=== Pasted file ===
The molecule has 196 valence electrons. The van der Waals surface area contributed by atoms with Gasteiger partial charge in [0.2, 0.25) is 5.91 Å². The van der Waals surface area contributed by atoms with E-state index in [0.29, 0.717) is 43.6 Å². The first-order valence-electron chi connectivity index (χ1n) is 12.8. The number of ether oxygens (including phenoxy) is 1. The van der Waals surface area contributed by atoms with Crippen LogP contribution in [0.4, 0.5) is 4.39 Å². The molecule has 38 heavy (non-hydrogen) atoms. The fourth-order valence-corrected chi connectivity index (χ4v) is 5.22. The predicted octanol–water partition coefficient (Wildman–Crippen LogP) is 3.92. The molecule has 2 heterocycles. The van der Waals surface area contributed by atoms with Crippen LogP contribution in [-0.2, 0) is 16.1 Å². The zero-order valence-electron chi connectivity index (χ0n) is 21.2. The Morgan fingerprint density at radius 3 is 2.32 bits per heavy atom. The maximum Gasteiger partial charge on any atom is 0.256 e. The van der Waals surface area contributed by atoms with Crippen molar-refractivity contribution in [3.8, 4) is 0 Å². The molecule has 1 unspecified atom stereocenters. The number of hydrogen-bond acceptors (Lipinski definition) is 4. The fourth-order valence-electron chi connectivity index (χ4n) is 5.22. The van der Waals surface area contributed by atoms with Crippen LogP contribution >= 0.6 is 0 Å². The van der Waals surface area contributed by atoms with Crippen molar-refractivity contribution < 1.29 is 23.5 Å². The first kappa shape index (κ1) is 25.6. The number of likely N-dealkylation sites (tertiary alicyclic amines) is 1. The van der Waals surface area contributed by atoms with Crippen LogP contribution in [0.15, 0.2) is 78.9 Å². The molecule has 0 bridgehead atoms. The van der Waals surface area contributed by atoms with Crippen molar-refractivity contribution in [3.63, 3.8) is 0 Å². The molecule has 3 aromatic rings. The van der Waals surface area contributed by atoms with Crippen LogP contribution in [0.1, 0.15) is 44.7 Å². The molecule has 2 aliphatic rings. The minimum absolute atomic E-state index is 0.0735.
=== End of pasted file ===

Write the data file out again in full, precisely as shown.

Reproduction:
The molecule has 196 valence electrons. The van der Waals surface area contributed by atoms with Gasteiger partial charge in [0.2, 0.25) is 5.91 Å². The van der Waals surface area contributed by atoms with E-state index in [0.29, 0.717) is 43.6 Å². The first-order valence-electron chi connectivity index (χ1n) is 12.8. The number of ether oxygens (including phenoxy) is 1. The van der Waals surface area contributed by atoms with Crippen LogP contribution in [0.4, 0.5) is 4.39 Å². The molecule has 38 heavy (non-hydrogen) atoms. The fourth-order valence-corrected chi connectivity index (χ4v) is 5.22. The predicted octanol–water partition coefficient (Wildman–Crippen LogP) is 3.92. The molecule has 2 heterocycles. The van der Waals surface area contributed by atoms with Crippen LogP contribution in [-0.2, 0) is 16.1 Å². The zero-order valence-electron chi connectivity index (χ0n) is 21.2. The Morgan fingerprint density at radius 3 is 2.32 bits per heavy atom. The maximum Gasteiger partial charge on any atom is 0.256 e. The van der Waals surface area contributed by atoms with Crippen molar-refractivity contribution in [3.8, 4) is 0 Å². The molecule has 1 unspecified atom stereocenters. The number of hydrogen-bond acceptors (Lipinski definition) is 4. The fourth-order valence-electron chi connectivity index (χ4n) is 5.22. The van der Waals surface area contributed by atoms with Crippen LogP contribution >= 0.6 is 0 Å². The van der Waals surface area contributed by atoms with Crippen molar-refractivity contribution < 1.29 is 23.5 Å². The first kappa shape index (κ1) is 25.6. The number of likely N-dealkylation sites (tertiary alicyclic amines) is 1. The van der Waals surface area contributed by atoms with Crippen LogP contribution in [0.15, 0.2) is 78.9 Å². The molecule has 0 bridgehead atoms. The van der Waals surface area contributed by atoms with Crippen molar-refractivity contribution in [3.63, 3.8) is 0 Å². The molecule has 3 aromatic rings. The van der Waals surface area contributed by atoms with Crippen LogP contribution in [0.1, 0.15) is 44.7 Å². The molecule has 2 aliphatic rings. The minimum absolute atomic E-state index is 0.0735.